Gordon Neave, 67, a former Name at Lloyd's of London, and his wife Maureen have been given until August 6 to remove all their furniture from the property in Murrayfield, Edinburgh, but have been told the bailiffs will break in if necessary tomorrow.
He said: "It has really been a vendetta against us because there has been no compromise."
In a last-ditch appeal yesterday to the bank's lawyers, Mr Neave, who ran the Laurie Neave property group, said: "Being a current business customer of 38 years and a shareholder for over 10, I find it extraordinary that the bank are prepared to resort to what amounts to 'jackboot' tactics of legalised breaking and entering a life-renter's home for the recovery of a commercial debt created by me alone."
The businessman, who 10 years ago attempted to promote an £86m indoor ski-ing centre in Edinburgh through his firm Snowvolution, blames an "engineered default" by the bank at the onset of the financial crisis in 2007.
He says the withdrawal of his companies' working capital, despite the bank having adequate security, left him unable to service his business empire's bank borrowings of £700,000. The debt has now risen to more than £900,000 through interest and charges.
Mr Neave says the bank had persuaded him in 2005 to enter into a lifetime mortgage on his home with its private banking division, due to new regulations.
However, that same security was not taken into account when his property borrowings were declared in default in 2007 by the bank's corporate banking arm.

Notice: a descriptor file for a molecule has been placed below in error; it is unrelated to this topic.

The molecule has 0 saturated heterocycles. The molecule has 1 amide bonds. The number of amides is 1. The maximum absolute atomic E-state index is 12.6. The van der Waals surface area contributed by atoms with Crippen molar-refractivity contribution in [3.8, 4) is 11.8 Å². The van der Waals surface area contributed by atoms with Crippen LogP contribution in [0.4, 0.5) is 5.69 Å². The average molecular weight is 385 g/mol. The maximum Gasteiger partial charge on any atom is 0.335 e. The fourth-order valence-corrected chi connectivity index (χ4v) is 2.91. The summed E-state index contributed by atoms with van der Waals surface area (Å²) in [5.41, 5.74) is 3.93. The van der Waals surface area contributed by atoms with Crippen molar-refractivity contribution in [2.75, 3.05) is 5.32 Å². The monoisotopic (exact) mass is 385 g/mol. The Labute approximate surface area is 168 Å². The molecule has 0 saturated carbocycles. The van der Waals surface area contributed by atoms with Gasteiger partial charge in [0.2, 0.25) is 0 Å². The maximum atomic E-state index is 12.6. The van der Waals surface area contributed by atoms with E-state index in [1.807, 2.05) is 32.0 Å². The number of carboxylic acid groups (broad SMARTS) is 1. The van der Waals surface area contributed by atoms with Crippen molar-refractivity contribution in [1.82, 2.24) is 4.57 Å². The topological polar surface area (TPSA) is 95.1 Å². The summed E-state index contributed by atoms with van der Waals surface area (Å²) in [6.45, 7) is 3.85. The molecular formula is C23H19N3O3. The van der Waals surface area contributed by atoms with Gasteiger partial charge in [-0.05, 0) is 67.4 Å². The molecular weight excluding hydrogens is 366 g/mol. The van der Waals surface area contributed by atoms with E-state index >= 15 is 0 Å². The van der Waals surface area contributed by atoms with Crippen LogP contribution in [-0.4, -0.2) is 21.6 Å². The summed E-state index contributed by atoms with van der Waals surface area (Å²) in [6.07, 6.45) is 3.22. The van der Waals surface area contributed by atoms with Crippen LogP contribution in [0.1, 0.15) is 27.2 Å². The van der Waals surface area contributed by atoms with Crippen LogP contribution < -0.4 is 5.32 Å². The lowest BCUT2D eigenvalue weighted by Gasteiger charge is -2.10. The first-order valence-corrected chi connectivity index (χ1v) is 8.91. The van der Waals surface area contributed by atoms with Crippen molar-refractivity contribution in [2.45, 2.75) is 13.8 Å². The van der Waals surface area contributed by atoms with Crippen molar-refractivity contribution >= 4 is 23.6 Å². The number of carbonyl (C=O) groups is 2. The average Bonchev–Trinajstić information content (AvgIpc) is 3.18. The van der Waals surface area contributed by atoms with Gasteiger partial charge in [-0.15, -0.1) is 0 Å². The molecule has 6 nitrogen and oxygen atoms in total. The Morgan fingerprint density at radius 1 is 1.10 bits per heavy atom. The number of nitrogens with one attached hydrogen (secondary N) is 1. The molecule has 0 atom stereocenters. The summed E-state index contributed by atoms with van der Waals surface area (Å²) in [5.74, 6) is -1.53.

He says the bank has since then told him the two divisions operated "entirely separately", and corporate banking had refused to speak to him.
His appeal to the bank continues: "In the 1992 property crash my original trading company Watson Neave had an unsecured overdraft facility of £360,000 with Bank of Scotland and work in progress of £360,000. Due to the loyalty and respect I had for my manager and the institution I paid off all the debt ... I therefore ask your clients to see reason by calling off the bailiffs."
Mr Neave claims the bank's refusal to negotiate forced him to freeze all business activity and to abandon Snowvolution as well as property ventures in New Zealand which were worth more than £1.5m. He said: "Some 18 months ago, without discussion or dialogue, Bank of Scotland started court proceedings to recover the debt by demanding we sell our home purely to improve their balance sheet.
"Because our entire working capital is currently tied up in the equity release (mortgage), for the last year we have been forced to live on our state pensions and a Friends Provident annuity of £600 per month on which I pay tax. In turn we have had to represent ourselves in court as we were unable to pay our lawyers' fees."
Mr Neave says in 2012 he offered to enter into an equity release plan, and to assign to the bank life assurance policies worth £700,000 that would have enabled him to pay off two loans totalling £230,000 and match the value of the remaining debt. But the bank had been unwilling to relinquish its security over his home and had obtained a court decree.
The businessman's complaint to the financial ombudsman in 2009 was rejected on the grounds that the bank had made a commercial decision. Mr Neave made a final appeal to the bank's chairman Lord Blackwell last month, without reply.
A Bank of Scotland spokesman said: "We have tried to work with Mr Neave for a number of years to find an acceptable way for him to repay the debt. Mr Neave's complaints against us have been rejected by the Financial Ombudsman Service four times and his appeal against the court ruling was also dismissed last year. We are therefore standing by our decision."
The bank drew attention to the appeal hearing last November at which Sheriff O'Grady said the bank had made "many and extensive efforts to resolve matters" but that Mr Neave's proposals had been "vague and optimistic". The debt had been due in 2010, the sheriff said, and none had been repaid.